Castle Gate Mine Disaster

The Castle Gate mine disaster occurred on March 8, 1924, in a coal mine near the town of Castle Gate, Utah (now dismantled), located approximately 90 miles (140 km) southeast of Salt Lake City.

All of the 171 men working in the mine were killed in the series of three violent explosions. One worker, the leader of the rescue crew, died from carbon monoxide inhalation while attempting to reach the victims shortly after the explosion.

On 8 March 1924, in the second major mine disaster of the twentieth century in the Utah coal fields, 172 men lost their lives, including one worker who inadvertently inhaled deadly carbon monoxide during the rescue efforts. At 8:00 A.M. two violent explosions ripped through the Number Two Mine of the Utah Fuel Company, located at Castle Gate in the canyon north of present-day Helper and Price, in Carbon County. The cause of the disaster was attributed to inadequate watering down of the coal dust from the previous shift's operations, as well as the use of open flames in the workers' headlamps. No workers in the mine survived the explosion; fatalities included 49 Greeks, 22 Italians, 8 Japanese, 7 English, 6 Austrians (Yugoslavs), 2 Scotch, 1 Belgian, and 76 Americans, including 2 African-Americans. The ethnic make-up of the victims of the disaster reflected the international character of Utah's mining industry.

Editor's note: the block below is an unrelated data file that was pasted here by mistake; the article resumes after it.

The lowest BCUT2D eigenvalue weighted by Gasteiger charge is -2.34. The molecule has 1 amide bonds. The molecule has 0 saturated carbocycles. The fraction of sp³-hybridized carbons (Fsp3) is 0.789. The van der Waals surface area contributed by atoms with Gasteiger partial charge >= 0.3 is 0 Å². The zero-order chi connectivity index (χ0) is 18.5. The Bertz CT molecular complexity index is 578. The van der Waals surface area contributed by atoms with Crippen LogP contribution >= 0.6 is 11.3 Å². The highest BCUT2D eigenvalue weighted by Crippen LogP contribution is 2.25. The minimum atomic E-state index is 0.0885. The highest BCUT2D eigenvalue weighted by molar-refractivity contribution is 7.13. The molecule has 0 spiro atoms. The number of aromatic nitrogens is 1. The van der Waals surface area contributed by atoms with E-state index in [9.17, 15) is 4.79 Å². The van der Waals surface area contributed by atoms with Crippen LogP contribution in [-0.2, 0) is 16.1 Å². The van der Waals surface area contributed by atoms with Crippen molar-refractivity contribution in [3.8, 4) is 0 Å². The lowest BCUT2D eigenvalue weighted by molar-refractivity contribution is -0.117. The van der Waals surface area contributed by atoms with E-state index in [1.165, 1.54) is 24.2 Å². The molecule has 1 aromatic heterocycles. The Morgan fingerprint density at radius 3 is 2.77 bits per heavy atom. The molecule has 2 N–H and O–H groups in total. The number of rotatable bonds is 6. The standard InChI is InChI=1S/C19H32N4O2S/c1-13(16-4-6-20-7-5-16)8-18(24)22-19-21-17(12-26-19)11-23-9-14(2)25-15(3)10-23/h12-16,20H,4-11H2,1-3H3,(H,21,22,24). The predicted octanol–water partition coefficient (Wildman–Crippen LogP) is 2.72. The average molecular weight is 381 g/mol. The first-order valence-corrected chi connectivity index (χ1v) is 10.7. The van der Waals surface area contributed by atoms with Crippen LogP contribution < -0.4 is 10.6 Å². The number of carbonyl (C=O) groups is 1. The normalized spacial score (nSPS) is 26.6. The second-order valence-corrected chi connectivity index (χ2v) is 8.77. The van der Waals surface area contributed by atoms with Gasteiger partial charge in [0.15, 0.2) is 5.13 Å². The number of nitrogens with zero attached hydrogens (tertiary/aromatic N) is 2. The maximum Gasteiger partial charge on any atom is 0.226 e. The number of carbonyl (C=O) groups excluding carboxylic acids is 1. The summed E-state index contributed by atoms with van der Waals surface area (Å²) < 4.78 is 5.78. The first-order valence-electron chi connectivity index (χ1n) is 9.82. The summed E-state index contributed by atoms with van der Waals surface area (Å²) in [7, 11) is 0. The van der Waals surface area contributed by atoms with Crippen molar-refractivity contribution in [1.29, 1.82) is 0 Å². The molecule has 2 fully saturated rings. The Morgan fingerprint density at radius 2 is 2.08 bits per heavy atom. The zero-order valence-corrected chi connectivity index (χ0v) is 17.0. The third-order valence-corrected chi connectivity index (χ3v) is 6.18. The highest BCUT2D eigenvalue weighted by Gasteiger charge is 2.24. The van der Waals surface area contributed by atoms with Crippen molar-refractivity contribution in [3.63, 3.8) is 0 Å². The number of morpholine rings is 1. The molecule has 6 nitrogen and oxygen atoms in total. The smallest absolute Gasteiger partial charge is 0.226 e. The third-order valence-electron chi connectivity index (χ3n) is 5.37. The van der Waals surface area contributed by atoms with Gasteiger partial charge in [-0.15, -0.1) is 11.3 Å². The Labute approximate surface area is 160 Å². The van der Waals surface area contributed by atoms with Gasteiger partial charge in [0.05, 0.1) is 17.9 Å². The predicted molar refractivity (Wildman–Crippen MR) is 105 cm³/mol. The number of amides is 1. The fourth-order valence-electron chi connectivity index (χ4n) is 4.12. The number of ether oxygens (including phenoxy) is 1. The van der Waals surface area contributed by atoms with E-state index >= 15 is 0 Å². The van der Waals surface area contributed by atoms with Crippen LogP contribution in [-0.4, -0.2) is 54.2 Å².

On the morning of March 8, 1924, three explosions jarred the small mining community at Castle Gate. The blasts sent frightened women and children running toward the portal of Utah Fuel Company's No. 2 mines, located one mile east of the town.

The underground facility exploded with devastating violence when accumulated gas and coal dust ignited inside the No. 2 mine, touted as the company's "show case".

The first shattering blast occurred about 7,000 feet from the mine entrance, trapping over 100 miners in the underground shafts. It blew the steel doors off the entrance, tearing their hinges out of concrete and hurling them across the canyon where they were embedded in the mountainside. Heavy timbers from inside the mine were also thrown more than a mile across the canyon.

The disaster's three explosions and resulting afterdamp claimed the lives of 173 men, including one would-be rescuer. The youngest fatality was the 15 year old brother of another victim killed in the mining accident.

At 8:30 a.m., March 8, 1924, an explosion occurred in the Castle Gate No. 2 Mine, located about one half miles to the southeast of this site, instantly killing 171 miners. Rescue teams were rushed to Castle Gate from the surrounding mines.